Speed Science 2018-1-cvt


GOING FAST on LAND, on WATER, in the SKY and even IN SPACE!

A huge banner is emblazoned above the entrance of the San Diego Air & Space Museum. On it is an image of a red, open-wheeled, Formula 1 style race car, beneath the word “Fun!”

Since one of the things in life that I most enjoy is auto racing, I had to take a closer look.

SPEED: Science in Motion is a special, limited engagement exhibition. The San Diego Air & Space Museum describes it as featuring “the fastest vehicles mankind has ever produced, including space ships, rockets, planes, trains, race cars, motorcycles, jet boats, and more!” You will see these in this exhibit, but that is just the beginning.

CBS News 8 (KFMB) in San Diego described it as “a fun, interactive special exhibition exploring the technology behind the fastest vehicles known to man.” The key words there are fun and interactive, because this is not just an opportunity to see vehicles. You can interact with the exhibits, and have fun while you are doing so.

The exhibit begins by showing you a timeline of speed – beginning with the fastest vehicles – the relative speeds of certain, specific spacecraft, military aircraft, land speed record automobiles, race cars, high speed rail and marine vehicles, and more.

Important historical vehicles can be found throughout the exhibit, including an iconic, vintage drag race car, complete with a Christmas Tree and stickers from some very famous drag strips.

Also on display is a red and chrome “T” bucket roadster, based on a 1915 Ford Model “T” but powered by a Chevrolet 383 cubic inch “Stroker” engine.

Next to that car is a 1950 Cadillac 61 Le Mans – “Petit Pataud” – sponsored by Briggs Cunningham and co-driven to a surprising 10th place by Miles and Sam Collier at Le Mans in 1950.

The Dragonfly, designed by San Diegan Steve Ball, is a 21-foot, mahogany-hulled hydroplane. Powered by an 850 cc Fiat inboard engine, it set a world record speed of 101.47 mph in 1975.

Intended to compete in the Unlimited Class at the Reno Air Races, the Rose RP-4 Racer has two V-8 engines mounted in tandem, capable of producing 2,500 hp. Construction began in 2005 but was halted in 2012, due to a change in the rules.

As you continue to walk through the exhibit you will encounter many interactive stations. At several dedicated to racing, you’ll have an opportunity to race the clock and your friends as you change a race tire…

… identify parts needed to build an engine…

… experiment with the effects of race car spoilers on drag and downforce…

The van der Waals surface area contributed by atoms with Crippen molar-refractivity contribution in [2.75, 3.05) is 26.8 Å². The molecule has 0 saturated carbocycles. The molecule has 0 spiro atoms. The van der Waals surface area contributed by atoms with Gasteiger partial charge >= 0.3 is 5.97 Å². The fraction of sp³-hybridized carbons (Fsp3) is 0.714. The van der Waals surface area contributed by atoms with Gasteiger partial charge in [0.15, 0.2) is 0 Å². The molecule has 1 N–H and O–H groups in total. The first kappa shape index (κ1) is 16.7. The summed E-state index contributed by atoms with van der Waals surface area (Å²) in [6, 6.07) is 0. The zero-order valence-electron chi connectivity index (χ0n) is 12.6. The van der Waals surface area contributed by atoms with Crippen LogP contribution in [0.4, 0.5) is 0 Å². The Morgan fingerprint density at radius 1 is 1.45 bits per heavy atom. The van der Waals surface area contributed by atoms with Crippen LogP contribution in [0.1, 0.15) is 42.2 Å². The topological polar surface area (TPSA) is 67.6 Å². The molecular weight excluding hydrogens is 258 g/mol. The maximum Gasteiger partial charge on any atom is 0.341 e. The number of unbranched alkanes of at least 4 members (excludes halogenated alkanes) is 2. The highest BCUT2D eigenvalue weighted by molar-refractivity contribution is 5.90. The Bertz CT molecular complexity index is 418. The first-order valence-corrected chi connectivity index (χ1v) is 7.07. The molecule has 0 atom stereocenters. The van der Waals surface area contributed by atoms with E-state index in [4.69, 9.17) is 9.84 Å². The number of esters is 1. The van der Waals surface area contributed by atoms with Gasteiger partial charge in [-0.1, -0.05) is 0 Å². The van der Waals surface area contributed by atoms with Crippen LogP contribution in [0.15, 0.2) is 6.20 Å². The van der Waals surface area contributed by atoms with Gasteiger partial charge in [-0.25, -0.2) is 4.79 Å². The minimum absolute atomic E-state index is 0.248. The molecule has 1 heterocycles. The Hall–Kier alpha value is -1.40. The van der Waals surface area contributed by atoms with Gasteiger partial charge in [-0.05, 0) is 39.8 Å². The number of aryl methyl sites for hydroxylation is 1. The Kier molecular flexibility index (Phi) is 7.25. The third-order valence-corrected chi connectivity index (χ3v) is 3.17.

… see first-hand how a differential operates…

… race head to head on motorcycle and race car simulators…

… race Hot Wheels cars…

… learn the meanings of various auto racing flags…

… and learn about Formula 1 race craft and technology in videos from Lewis Hamilton and Nico Rosberg, and others…

Formula 1’s Nico Rosberg & Lewis Hamilton from exhibit video.

Formula 1’s Daniel Ricciardo from exhibit video.

Formula 1’s Daniel Ricciardo from exhibit video.

Formula 1 car from exhibit video.

Formula 1 aerodynamics from exhibit video.

Like a race car driver, you’ll be challenged to see how you perform tasks under pressure, as well as test your reflexes and your ability to judge distance and speed.

Learn how Newton’s laws of motion can be used to analyze potential traffic collision scenarios, based on different ‘vehicle’ weights, launch speeds and directions for collisions that you can stage at intersections on an air hockey-like table.

Build and test a giant ball bearing to see how easily it spins with and without the balls inside…

… and test to see which wheel accelerates quicker: one with a heavy hub (center) or one with a heavy rim (outside).

For additional information about SPEED: Science in Motion, visit sandiegoairandspace.org/exhibits/exhibit/speed-science-in-motion-exhibit.

There is, of course, much more to discover at the San Diego Air & Space Museum. At sandiegoairandspace.org, learn about their large collection of aircraft and spacecraft, including a reproduction of the 1902 Wright Glider, widely acknowledged by aviation historians to be the world’s first practical aircraft; and the Chance Vought F4U Corsair, a prop-driven fighter plane that flew in WWII, Korea and beyond. At the other end of the spectrum is a mock-up of the Bell X-1, the first aircraft to intentionally exceed the speed of sound in controlled, level flight; and the actual Apollo IX Command Module – one of only two Apollo Command Modules flown in space and on display west of the Rocky Mountains.

As always, I look forward to hearing from you in the comments below.




Jan Wagner

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